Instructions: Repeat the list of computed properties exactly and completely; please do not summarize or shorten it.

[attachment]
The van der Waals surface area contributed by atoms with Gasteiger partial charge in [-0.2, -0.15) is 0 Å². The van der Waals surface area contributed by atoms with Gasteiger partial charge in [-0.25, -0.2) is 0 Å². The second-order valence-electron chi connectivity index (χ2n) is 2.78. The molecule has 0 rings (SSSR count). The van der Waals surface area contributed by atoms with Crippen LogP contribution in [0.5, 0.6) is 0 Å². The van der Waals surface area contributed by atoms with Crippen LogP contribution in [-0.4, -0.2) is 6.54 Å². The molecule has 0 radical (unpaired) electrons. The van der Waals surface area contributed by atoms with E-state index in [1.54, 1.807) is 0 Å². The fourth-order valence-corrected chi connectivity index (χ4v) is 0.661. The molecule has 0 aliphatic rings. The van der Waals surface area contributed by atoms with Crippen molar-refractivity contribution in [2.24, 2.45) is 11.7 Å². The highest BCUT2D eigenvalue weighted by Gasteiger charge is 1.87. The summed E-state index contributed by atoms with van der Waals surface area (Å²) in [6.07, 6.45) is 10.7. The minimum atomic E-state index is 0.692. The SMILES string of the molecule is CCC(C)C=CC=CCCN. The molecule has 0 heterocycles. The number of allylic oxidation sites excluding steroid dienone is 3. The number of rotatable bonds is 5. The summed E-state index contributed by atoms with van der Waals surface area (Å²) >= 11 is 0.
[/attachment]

The van der Waals surface area contributed by atoms with Gasteiger partial charge in [-0.2, -0.15) is 0 Å². The van der Waals surface area contributed by atoms with Gasteiger partial charge in [-0.25, -0.2) is 0 Å². The second-order valence-electron chi connectivity index (χ2n) is 2.78. The molecule has 0 rings (SSSR count). The van der Waals surface area contributed by atoms with Crippen LogP contribution in [0.5, 0.6) is 0 Å². The van der Waals surface area contributed by atoms with Crippen LogP contribution in [-0.4, -0.2) is 6.54 Å². The molecule has 0 radical (unpaired) electrons. The van der Waals surface area contributed by atoms with E-state index in [1.54, 1.807) is 0 Å². The fourth-order valence-corrected chi connectivity index (χ4v) is 0.661. The molecule has 0 aliphatic rings. The van der Waals surface area contributed by atoms with Crippen molar-refractivity contribution in [2.24, 2.45) is 11.7 Å². The highest BCUT2D eigenvalue weighted by Gasteiger charge is 1.87. The summed E-state index contributed by atoms with van der Waals surface area (Å²) in [6.07, 6.45) is 10.7. The minimum atomic E-state index is 0.692. The SMILES string of the molecule is CCC(C)C=CC=CCCN. The molecule has 0 heterocycles. The number of allylic oxidation sites excluding steroid dienone is 3. The number of rotatable bonds is 5. The summed E-state index contributed by atoms with van der Waals surface area (Å²) >= 11 is 0.